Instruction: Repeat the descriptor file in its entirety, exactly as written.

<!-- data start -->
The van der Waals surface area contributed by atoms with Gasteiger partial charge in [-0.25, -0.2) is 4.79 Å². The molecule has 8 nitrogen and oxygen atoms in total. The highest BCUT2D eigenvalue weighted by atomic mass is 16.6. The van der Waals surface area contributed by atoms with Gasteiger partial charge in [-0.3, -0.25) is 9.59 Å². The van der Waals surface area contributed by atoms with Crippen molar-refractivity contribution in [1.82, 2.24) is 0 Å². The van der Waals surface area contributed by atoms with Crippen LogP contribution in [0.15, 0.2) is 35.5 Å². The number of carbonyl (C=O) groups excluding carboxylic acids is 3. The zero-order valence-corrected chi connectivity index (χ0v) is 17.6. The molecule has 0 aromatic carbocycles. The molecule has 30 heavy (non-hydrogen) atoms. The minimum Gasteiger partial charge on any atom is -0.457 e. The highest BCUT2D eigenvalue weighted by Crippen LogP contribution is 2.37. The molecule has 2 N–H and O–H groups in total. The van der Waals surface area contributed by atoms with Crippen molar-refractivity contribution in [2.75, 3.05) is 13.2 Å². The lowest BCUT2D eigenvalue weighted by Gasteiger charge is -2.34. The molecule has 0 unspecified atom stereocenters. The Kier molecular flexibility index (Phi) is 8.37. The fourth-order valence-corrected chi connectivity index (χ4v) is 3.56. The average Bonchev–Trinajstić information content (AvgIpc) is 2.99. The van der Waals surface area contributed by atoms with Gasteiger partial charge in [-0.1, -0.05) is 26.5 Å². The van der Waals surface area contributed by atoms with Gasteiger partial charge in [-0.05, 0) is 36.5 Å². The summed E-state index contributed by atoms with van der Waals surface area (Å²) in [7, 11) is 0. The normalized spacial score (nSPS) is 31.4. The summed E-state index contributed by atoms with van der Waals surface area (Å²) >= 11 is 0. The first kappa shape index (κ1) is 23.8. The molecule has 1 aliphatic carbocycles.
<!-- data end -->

The van der Waals surface area contributed by atoms with Gasteiger partial charge in [-0.25, -0.2) is 4.79 Å². The molecule has 8 nitrogen and oxygen atoms in total. The highest BCUT2D eigenvalue weighted by atomic mass is 16.6. The van der Waals surface area contributed by atoms with Gasteiger partial charge in [-0.3, -0.25) is 9.59 Å². The van der Waals surface area contributed by atoms with Crippen molar-refractivity contribution in [1.82, 2.24) is 0 Å². The van der Waals surface area contributed by atoms with Crippen LogP contribution in [0.15, 0.2) is 35.5 Å². The number of carbonyl (C=O) groups excluding carboxylic acids is 3. The zero-order valence-corrected chi connectivity index (χ0v) is 17.6. The molecule has 0 aromatic carbocycles. The molecule has 30 heavy (non-hydrogen) atoms. The minimum Gasteiger partial charge on any atom is -0.457 e. The highest BCUT2D eigenvalue weighted by Crippen LogP contribution is 2.37. The molecule has 2 N–H and O–H groups in total. The van der Waals surface area contributed by atoms with Crippen molar-refractivity contribution in [2.75, 3.05) is 13.2 Å². The lowest BCUT2D eigenvalue weighted by Gasteiger charge is -2.34. The molecule has 0 unspecified atom stereocenters. The Kier molecular flexibility index (Phi) is 8.37. The fourth-order valence-corrected chi connectivity index (χ4v) is 3.56. The average Bonchev–Trinajstić information content (AvgIpc) is 2.99. The van der Waals surface area contributed by atoms with Gasteiger partial charge in [-0.1, -0.05) is 26.5 Å². The van der Waals surface area contributed by atoms with Gasteiger partial charge in [-0.05, 0) is 36.5 Å². The summed E-state index contributed by atoms with van der Waals surface area (Å²) in [7, 11) is 0. The normalized spacial score (nSPS) is 31.4. The summed E-state index contributed by atoms with van der Waals surface area (Å²) >= 11 is 0. The first kappa shape index (κ1) is 23.8. The molecule has 1 aliphatic carbocycles.